Dan Jaffe from the Association of National Advertisers participates in a Q&A regarding the AMA’s recent call for a ban on direct-to-consumer advertising of drugs.
On November 17th, the American Medical Association (AMA) adopted a new policy with the intention of making prescription drugs more affordable. Every year, according to a press release on the matter, billions of dollars are spent advertising and promoting prescription products. As a result, the AMA has called for a ban on direct-to-consumer (DTC) pharmaceutical advertising in the United States.
For more information, see our previous story: “AMA Calls for Ban on Prescription Drug Ads.”
The Association of National Advertisers (ANA) has called this ban “wrong and misguided,” in response to the vote last Tuesday.
Dan Jaffe, Group EVP, Government Relations from the ANA, voices his thoughts on the matter.
Q: Could you describe the history of DTC pharmaceutical advertising in the United States? When did this practice start? How has it evolved over time?
Jaffe: The first advertising for prescription drugs outside medical journals began in the 1980s in consumer magazines. The FDA then began modernizing restrictions and issuing guidance on DTC advertising in the mid-1990s. The FDA approved broadcast advertising for prescription drugs in 1996. It was done through a guidance adopted by the agency that imposed restrictions on how the ads must follow the approved content of drug labeling and that advertising must provide contraindication information. The FDA’s guidance continues to evolve. The FDA has fine-tuned its guidance over the years, specifically concerning the “brief statement” in print ads and the “major statement” dealing with side effects and contraindications in television ads.
Q: What are some of the common practices in DTC pharmaceutical advertising?
Jaffe: For print advertising, the so-called brief statement includes a very detailed list of benefits and risk information. For broadcast media, the disclosures are more abbreviated, covering the principle contraindications.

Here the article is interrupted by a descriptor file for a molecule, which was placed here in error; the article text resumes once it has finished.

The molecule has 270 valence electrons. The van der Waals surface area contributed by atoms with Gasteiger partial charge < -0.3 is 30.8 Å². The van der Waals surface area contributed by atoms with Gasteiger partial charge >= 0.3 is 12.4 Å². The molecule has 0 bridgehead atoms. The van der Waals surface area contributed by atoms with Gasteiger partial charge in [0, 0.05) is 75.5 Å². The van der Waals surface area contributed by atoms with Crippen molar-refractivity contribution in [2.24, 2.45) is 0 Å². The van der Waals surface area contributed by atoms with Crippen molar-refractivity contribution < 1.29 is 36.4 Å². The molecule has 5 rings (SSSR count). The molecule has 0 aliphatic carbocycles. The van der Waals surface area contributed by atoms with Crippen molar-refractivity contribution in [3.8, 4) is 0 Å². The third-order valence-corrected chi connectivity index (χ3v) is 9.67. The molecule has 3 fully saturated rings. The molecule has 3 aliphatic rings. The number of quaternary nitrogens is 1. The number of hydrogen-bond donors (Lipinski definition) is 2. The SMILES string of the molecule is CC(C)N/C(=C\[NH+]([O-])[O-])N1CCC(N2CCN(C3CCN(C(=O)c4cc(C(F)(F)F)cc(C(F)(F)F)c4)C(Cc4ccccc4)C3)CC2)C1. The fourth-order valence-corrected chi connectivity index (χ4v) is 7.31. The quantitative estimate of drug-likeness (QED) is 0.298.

Q: What is the average expenditure involved with DTC pharmaceutical advertising?
Jaffe: It has been reported that that the pharmaceutical industry spent $4.5 billion on DTC ads in 2014. It is predicted that the pharmaceutical industry will spend in that range again this year.
Q: What, would you say, are some of the reasons that led the AMA to call for a ban on prescription drug advertisements?
Jaffe: Historically, when the AMA has considered taking a position against DTC advertising, they state that the advertising is misleading and does not give a professionally-accurate picture of the benefits and contraindications of a drug. However, the FDA strictly requires that advertising must follow the FDA-approved labeling that states the risks and the benefits. If the advertising is misleading, the FDA has a tough set of rules that it may use to sanction false advertising. Also, some doctors want to be the sole purveyors of prescription drug information. Finally, some in the AMA claim that DTC advertising is leading to higher prescription drug costs. As we note below, we do not think that such a claim is accurate.
Q: Do you think a ban on DTC pharmaceutical advertising would help to curb pharmaceutical costs?
Jaffe: We do not believe prescription drug advertising is a driver of increased drug or medical costs in the U.S. Prescription drug advertising facilitates competition in the marketplace that should help mitigate price increases. Also, by providing consumers information about new treatments for various potentially serious or life-threatening diseases, it helps to provide consumers with the ability to avoid major and costly harms that would impose substantial and avoidable societal costs.
Q: At present, the U.S. and New Zealand are the only nations that allow DTC pharmaceutical advertising. Could you describe some of the history behind this?
Jaffe: We cannot speak for other countries, but in the U.S., the First Amendment, as interpreted for the past forty years by the U.S. Supreme Court, specifically protects the right to advertise products so long as the advertising is truthful and not misleading. A number of Supreme Court cases have specifically upheld the First Amendment rights of DTC prescription drug advertising. The ban adopted by the AMA House of Delegates, if enacted by the congress, would almost certainly be struck down by a federal court.
Q: Since the AMA, at present, is calling for a ban on DTC pharmaceutical advertising—what’s next? If they were able to achieve this ban, how soon would that go into effect? How would it affect pharmaceutical companies in the U.S.?
Jaffe: To reiterate, proposals similar to the ban called for by the AMA likely will never be enacted by the congress. These types of restrictions and bans have been proposed in the past in both the U.S. Senate and House and have been soundly defeated. If Congress were to enact such a ban, it would not survive a First Amendment challenge.
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